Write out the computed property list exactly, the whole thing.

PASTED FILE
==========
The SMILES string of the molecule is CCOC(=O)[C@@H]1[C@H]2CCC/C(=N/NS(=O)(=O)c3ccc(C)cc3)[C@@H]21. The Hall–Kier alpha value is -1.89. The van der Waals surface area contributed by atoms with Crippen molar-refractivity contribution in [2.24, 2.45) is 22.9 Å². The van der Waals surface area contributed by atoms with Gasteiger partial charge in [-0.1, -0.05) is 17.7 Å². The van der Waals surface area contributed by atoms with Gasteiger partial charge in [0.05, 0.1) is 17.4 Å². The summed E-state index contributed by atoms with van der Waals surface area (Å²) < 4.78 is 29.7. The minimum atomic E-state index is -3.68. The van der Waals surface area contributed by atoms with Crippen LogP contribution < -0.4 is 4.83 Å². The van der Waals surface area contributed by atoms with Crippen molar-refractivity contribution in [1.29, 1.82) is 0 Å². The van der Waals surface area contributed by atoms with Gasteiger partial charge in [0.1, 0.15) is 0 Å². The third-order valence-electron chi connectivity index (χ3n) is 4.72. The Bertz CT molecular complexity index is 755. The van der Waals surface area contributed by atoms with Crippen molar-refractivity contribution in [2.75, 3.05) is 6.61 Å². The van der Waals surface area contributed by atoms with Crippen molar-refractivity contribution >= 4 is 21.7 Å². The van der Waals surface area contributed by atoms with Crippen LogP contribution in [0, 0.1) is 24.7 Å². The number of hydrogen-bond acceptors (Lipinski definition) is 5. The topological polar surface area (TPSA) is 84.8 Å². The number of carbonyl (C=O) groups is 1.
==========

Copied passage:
The SMILES string of the molecule is CCOC(=O)[C@@H]1[C@H]2CCC/C(=N/NS(=O)(=O)c3ccc(C)cc3)[C@@H]21. The Hall–Kier alpha value is -1.89. The van der Waals surface area contributed by atoms with Crippen molar-refractivity contribution in [2.24, 2.45) is 22.9 Å². The van der Waals surface area contributed by atoms with Gasteiger partial charge in [-0.1, -0.05) is 17.7 Å². The van der Waals surface area contributed by atoms with Gasteiger partial charge in [0.05, 0.1) is 17.4 Å². The summed E-state index contributed by atoms with van der Waals surface area (Å²) < 4.78 is 29.7. The minimum atomic E-state index is -3.68. The van der Waals surface area contributed by atoms with Crippen LogP contribution < -0.4 is 4.83 Å². The van der Waals surface area contributed by atoms with Crippen molar-refractivity contribution in [1.29, 1.82) is 0 Å². The van der Waals surface area contributed by atoms with Gasteiger partial charge in [0.1, 0.15) is 0 Å². The third-order valence-electron chi connectivity index (χ3n) is 4.72. The Bertz CT molecular complexity index is 755. The van der Waals surface area contributed by atoms with Crippen molar-refractivity contribution in [2.75, 3.05) is 6.61 Å². The van der Waals surface area contributed by atoms with Crippen molar-refractivity contribution >= 4 is 21.7 Å². The van der Waals surface area contributed by atoms with Crippen LogP contribution in [0, 0.1) is 24.7 Å². The number of hydrogen-bond acceptors (Lipinski definition) is 5. The topological polar surface area (TPSA) is 84.8 Å². The number of carbonyl (C=O) groups is 1.